2) With that language simplification, I can think of a great analogy to why we experience things differently. Suppose I were traveling from Chicago to New York and I had a choice of tools or methods of travel – on foot, on horseback, in a wagon, in a car, on a bicycle, on a train, on a plane, etc. I can take the highways or I can take the backroads. I can have a companion with me or I can be alone. My choice of “tool” will determine how I will experience this journey. If another person were taking the same journey but a different “tool” or method, then that person would describe a very different experience. Another example is – imagine you are walking down a street and a kid on a roller blade passes you by going down the same street and in the same direction. Your experience of this street will be very different from that of the kid on roller blades.
    3) In a similar way, we all have mental and emotional tools we carry with ourselves and use them to interact with and interpret events and situations as they unfold. If two people have the same mental and emotional tools they will have the same viewpoints, same interests, and similar interpretations.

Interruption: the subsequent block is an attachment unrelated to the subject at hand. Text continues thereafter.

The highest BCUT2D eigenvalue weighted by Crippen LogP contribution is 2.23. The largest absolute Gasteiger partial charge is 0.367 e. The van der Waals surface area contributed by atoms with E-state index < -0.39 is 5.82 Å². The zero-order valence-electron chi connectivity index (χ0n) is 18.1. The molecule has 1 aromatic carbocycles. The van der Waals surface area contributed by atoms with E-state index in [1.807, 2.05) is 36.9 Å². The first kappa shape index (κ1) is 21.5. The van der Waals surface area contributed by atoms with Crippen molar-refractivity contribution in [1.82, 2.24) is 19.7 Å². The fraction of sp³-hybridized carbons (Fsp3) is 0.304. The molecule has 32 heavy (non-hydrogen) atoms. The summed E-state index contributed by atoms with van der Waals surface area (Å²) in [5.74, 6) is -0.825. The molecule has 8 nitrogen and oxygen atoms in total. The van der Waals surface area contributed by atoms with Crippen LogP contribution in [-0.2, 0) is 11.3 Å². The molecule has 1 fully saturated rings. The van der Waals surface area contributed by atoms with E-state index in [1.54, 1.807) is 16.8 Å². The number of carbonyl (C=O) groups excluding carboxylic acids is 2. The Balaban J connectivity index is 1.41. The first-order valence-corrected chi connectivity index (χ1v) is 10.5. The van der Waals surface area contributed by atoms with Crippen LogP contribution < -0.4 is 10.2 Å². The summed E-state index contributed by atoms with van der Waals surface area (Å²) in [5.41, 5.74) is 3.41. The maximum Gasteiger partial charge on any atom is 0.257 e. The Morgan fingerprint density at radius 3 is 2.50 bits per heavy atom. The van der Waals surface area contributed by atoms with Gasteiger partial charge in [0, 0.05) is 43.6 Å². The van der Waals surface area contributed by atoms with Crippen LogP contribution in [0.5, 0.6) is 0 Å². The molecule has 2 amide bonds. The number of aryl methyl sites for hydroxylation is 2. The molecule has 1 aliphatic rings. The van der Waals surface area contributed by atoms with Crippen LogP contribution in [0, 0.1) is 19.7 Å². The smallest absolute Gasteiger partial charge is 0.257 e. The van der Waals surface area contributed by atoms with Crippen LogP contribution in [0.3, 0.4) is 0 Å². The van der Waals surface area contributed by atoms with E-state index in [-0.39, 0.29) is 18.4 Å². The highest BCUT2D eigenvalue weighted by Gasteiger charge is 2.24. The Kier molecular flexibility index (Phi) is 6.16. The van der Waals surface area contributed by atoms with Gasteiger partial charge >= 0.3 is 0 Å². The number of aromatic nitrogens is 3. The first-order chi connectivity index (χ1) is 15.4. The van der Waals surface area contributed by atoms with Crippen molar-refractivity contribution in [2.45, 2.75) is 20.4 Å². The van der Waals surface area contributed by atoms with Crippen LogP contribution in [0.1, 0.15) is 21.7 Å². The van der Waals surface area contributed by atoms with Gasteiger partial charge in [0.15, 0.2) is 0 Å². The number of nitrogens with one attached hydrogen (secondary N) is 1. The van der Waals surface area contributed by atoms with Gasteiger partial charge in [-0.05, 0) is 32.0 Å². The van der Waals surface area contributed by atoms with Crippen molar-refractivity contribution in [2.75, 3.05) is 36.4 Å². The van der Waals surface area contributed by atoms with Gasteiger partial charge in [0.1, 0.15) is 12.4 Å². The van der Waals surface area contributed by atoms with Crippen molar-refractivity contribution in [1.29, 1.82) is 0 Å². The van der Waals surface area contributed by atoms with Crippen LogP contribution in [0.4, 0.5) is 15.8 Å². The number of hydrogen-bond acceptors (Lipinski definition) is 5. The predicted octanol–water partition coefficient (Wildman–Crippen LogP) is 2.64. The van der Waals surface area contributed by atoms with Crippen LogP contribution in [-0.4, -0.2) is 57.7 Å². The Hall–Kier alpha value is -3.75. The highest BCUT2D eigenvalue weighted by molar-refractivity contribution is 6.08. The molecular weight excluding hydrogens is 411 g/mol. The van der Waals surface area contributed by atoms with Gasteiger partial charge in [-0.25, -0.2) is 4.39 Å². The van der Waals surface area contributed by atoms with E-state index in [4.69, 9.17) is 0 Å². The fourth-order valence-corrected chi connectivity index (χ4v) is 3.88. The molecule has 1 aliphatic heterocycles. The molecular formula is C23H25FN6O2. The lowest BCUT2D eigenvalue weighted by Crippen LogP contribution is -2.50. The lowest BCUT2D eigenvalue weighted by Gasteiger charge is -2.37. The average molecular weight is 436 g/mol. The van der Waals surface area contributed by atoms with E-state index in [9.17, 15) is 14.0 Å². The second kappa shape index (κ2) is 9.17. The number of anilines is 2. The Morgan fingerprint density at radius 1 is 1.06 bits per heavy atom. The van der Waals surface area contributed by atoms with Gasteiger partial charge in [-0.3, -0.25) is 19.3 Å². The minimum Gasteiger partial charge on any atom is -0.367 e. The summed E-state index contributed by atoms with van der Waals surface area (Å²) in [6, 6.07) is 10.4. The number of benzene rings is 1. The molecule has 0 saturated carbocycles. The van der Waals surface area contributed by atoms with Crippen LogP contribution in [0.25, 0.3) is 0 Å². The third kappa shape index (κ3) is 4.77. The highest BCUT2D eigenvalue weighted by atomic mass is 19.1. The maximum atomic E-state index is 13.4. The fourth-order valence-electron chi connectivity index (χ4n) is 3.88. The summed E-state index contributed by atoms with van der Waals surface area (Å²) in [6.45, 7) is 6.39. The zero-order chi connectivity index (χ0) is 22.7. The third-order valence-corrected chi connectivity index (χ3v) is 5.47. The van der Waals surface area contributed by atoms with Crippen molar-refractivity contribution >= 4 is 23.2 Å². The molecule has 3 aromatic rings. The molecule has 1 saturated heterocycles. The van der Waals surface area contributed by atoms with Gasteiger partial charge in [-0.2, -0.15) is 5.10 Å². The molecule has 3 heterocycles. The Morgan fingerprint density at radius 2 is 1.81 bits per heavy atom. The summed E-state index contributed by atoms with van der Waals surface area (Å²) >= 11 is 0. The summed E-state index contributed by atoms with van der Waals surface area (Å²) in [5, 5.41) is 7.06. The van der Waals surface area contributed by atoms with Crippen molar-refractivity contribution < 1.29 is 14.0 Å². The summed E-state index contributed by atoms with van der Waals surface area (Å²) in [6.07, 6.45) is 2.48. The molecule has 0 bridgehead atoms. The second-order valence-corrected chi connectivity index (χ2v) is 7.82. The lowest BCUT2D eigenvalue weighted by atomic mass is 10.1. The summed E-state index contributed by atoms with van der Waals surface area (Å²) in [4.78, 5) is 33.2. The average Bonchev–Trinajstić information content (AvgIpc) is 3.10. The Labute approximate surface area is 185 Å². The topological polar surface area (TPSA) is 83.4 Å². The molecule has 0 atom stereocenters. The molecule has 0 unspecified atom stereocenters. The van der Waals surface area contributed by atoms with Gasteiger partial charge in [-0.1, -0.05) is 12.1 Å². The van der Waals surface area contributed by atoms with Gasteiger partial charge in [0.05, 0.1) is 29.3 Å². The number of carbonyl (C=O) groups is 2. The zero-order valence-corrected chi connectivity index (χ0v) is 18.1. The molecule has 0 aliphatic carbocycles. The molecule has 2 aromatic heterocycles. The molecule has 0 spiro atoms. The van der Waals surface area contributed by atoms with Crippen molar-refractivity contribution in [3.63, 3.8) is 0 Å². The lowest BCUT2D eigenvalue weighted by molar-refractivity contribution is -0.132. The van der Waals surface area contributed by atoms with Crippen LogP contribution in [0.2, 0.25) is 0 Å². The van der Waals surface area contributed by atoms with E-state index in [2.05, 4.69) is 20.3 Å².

4) So, the key to good experiences (occurences) is to select and nurture the right mental and emotional tools. This is where I see the value of Lefkoe method in rooting out the wrong tools. My assumption is that elimination of wrong tools will automatically bring up the right tools. This assumption could be questionable. That is why I suspect a combination of Lefkoe method (to eliminate the wrong tools) could be combined with a positive imagery or auto-suggestion method (to nurture or develop the right tools).
    5) I did not go into the details of what right or wrong tools are, or, whether they are even right or wrong or just different. That would be beyond the scope of this blog. But it ultimately boils down to belief systems and values that Morty has emphasized for so long.